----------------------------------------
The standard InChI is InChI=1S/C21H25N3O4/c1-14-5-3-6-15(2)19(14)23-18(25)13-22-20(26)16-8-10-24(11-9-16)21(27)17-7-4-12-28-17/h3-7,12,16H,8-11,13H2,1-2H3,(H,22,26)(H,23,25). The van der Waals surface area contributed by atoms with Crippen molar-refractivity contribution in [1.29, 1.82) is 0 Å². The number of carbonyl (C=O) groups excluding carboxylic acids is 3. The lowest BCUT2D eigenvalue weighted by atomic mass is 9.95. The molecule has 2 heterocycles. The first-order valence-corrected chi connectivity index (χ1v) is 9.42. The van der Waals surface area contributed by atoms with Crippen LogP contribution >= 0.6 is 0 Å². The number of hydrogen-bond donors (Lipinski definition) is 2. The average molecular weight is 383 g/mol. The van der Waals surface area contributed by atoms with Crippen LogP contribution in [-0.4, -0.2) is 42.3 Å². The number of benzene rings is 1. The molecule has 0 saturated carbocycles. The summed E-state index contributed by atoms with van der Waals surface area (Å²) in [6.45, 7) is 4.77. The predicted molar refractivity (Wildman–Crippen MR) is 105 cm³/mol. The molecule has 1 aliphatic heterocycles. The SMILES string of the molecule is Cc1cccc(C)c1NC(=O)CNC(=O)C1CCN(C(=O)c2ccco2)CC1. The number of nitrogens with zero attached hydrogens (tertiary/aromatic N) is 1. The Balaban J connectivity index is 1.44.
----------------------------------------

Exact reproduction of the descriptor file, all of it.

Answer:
The standard InChI is InChI=1S/C21H25N3O4/c1-14-5-3-6-15(2)19(14)23-18(25)13-22-20(26)16-8-10-24(11-9-16)21(27)17-7-4-12-28-17/h3-7,12,16H,8-11,13H2,1-2H3,(H,22,26)(H,23,25). The van der Waals surface area contributed by atoms with Crippen molar-refractivity contribution in [1.29, 1.82) is 0 Å². The number of carbonyl (C=O) groups excluding carboxylic acids is 3. The lowest BCUT2D eigenvalue weighted by atomic mass is 9.95. The molecule has 2 heterocycles. The first-order valence-corrected chi connectivity index (χ1v) is 9.42. The van der Waals surface area contributed by atoms with Crippen LogP contribution >= 0.6 is 0 Å². The number of hydrogen-bond donors (Lipinski definition) is 2. The average molecular weight is 383 g/mol. The van der Waals surface area contributed by atoms with Crippen LogP contribution in [-0.4, -0.2) is 42.3 Å². The number of benzene rings is 1. The molecule has 0 saturated carbocycles. The summed E-state index contributed by atoms with van der Waals surface area (Å²) in [6.45, 7) is 4.77. The predicted molar refractivity (Wildman–Crippen MR) is 105 cm³/mol. The molecule has 1 aliphatic heterocycles. The SMILES string of the molecule is Cc1cccc(C)c1NC(=O)CNC(=O)C1CCN(C(=O)c2ccco2)CC1. The number of nitrogens with zero attached hydrogens (tertiary/aromatic N) is 1. The Balaban J connectivity index is 1.44.